Letters Home XIII. Summer on this tiny speck.

“During our infinitesimally brief stay on our tiny speck of a planet, we fret and strut this way and that, and then are heard of no more.”

I just finished reading both “Sapiens: A brief history of humankind” and “Homo Deus” by the amazing Harari. Tapping into some subjects that I was already interested in, they have given me such a different perspective on who we are not as individuals but as a species and has made me question and put under the lens everything we assume is a truth. Nothing really is real, besides what exist in nature. We overuse the word natural so much, what does it actually mean? Natural is only that what exist in nature. For us human beings, natural are basically only our bodies, which can be analysed and explained by biology. All the rest are made up stories by us, sapiens. It’s culture. And when I say the rest, I mean literally everything else. This is great and scary at the same time and opens so many possibilities. All the possibilities can be done and can be ‘real’ as long as we have enough people that will stand behind it. Politics, nations, corporations, money, economy. We’ve created it, we’ve invented it. We became the rulers of this planet by destroying most of the other species and now threatening what is left of the environment. Who are we and why are we so sure that we are entitled to all of this at all costs?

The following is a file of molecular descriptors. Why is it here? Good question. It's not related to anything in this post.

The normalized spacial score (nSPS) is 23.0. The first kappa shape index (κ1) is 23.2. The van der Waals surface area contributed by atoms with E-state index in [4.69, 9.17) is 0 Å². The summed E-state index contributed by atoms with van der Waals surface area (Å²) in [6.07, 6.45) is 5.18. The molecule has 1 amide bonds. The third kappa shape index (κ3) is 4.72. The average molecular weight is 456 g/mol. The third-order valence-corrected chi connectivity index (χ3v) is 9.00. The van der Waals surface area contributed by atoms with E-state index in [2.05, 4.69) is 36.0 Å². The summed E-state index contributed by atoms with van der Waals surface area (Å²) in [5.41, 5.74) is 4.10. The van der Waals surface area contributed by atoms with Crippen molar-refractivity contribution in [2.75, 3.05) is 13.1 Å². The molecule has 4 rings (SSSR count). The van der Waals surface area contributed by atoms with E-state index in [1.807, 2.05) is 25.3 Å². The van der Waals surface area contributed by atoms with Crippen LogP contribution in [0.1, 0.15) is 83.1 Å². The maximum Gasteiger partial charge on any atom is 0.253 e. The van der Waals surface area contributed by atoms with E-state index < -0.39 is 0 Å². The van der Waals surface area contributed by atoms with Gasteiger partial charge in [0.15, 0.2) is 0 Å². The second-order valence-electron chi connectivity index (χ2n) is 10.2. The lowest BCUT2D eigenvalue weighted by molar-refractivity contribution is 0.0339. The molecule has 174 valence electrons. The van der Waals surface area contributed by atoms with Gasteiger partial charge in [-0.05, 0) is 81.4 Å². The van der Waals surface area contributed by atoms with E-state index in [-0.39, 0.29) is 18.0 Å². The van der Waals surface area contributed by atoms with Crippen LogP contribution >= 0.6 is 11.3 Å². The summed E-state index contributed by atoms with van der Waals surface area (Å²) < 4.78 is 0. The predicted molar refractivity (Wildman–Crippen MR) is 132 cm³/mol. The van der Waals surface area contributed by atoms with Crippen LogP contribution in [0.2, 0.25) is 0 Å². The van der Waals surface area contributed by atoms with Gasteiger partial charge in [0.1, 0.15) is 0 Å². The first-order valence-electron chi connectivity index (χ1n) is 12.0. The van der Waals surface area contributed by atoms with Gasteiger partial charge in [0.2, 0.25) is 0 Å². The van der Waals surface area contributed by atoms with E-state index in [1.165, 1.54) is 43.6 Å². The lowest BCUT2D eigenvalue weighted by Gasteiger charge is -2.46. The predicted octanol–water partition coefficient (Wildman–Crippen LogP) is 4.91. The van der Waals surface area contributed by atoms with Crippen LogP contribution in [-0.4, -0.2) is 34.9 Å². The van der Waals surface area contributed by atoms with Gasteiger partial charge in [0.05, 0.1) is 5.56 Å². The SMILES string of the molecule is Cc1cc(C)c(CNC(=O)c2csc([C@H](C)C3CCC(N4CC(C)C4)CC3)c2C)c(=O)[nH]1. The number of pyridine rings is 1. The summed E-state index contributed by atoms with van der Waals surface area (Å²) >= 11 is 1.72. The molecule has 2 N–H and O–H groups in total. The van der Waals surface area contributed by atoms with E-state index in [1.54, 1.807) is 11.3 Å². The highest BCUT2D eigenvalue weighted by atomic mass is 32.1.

Our past is dark and full of atrocities, our future is a question mark. And in the midst, here am I, with my ephemeral presence, typing away about how I feel and what I experience, uploading it all to the giant data flow.

Since the last time I wrote, quite some things happened both here & around the globe: same-sex marriage is now legal in Australia, our house contract just got renewed for another year in the burbs (the wild wild west), Trump is still president in the US of A, my A (other A) has embarked in several business ventures, I’m the proud owner of a small car (Yumi) and still strumming the uke whenever I can. I think that sums it up. Oh, and I’m blonde.

Summer is almost at its end in the Southern Hemisphere (although days like today – reading in my bikini in the backyard – wouldn’t give that away). We’ve spent our Christmas with A’s family in Perth, had my family over for a week afterwards and various visits from friends from Europe so we’ve kept busy. I’ve been living here for over 2 years now with 1 year working full time for the One. Thanks to some more stability we decided to book that long awaited Europe trip and will be gone for about 6 weeks dodging a bit of the Victorian winter chills. Scotland, France, Italy, the Netherlands and Denmark to close it off with – back to where it all started.

There will be more to come but for now: miss you and see you soon.

M.

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Letters Home IX. Merry Chrissy & Other Suburbian Tales.

A month or so ago on a sunny afternoon I was walking in the city center – which doesn’t happen often anymore (if not to come and go from The Usual) – wearing my Mom jeans and a green top.
A random stranger stops me in the middle of Flinders Lane.
Random person: “Hi, sorry, are you Spanish?”
Me: “No, I’m not.” I was surprised and puzzled. Was he Spanish? Did he need my help? Did he have a question? Did he need me to translate something?